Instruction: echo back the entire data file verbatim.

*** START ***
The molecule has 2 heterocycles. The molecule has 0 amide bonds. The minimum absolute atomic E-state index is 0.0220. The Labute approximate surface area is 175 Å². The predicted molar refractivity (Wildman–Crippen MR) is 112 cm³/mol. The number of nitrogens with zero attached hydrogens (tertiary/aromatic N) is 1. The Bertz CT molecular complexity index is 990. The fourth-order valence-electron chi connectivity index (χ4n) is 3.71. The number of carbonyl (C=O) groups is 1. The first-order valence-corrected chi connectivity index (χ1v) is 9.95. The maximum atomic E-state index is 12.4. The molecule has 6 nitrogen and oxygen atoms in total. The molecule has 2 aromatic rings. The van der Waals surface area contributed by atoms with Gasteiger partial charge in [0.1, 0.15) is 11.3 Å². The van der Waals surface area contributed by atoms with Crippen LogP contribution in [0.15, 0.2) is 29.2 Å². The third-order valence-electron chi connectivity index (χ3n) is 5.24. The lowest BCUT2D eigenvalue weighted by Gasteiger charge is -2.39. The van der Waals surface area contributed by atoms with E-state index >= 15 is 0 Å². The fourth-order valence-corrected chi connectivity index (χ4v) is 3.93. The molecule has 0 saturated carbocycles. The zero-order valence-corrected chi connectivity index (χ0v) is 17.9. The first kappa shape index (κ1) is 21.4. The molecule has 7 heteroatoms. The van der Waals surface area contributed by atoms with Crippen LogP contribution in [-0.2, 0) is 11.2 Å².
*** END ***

The molecule has 2 heterocycles. The molecule has 0 amide bonds. The minimum absolute atomic E-state index is 0.0220. The Labute approximate surface area is 175 Å². The predicted molar refractivity (Wildman–Crippen MR) is 112 cm³/mol. The number of nitrogens with zero attached hydrogens (tertiary/aromatic N) is 1. The Bertz CT molecular complexity index is 990. The fourth-order valence-electron chi connectivity index (χ4n) is 3.71. The number of carbonyl (C=O) groups is 1. The first-order valence-corrected chi connectivity index (χ1v) is 9.95. The maximum atomic E-state index is 12.4. The molecule has 6 nitrogen and oxygen atoms in total. The molecule has 2 aromatic rings. The van der Waals surface area contributed by atoms with Gasteiger partial charge in [0.1, 0.15) is 11.3 Å². The van der Waals surface area contributed by atoms with Crippen LogP contribution in [0.15, 0.2) is 29.2 Å². The third-order valence-electron chi connectivity index (χ3n) is 5.24. The lowest BCUT2D eigenvalue weighted by Gasteiger charge is -2.39. The van der Waals surface area contributed by atoms with E-state index >= 15 is 0 Å². The fourth-order valence-corrected chi connectivity index (χ4v) is 3.93. The molecule has 0 saturated carbocycles. The zero-order valence-corrected chi connectivity index (χ0v) is 17.9. The first kappa shape index (κ1) is 21.4. The molecule has 7 heteroatoms. The van der Waals surface area contributed by atoms with Crippen LogP contribution in [-0.2, 0) is 11.2 Å².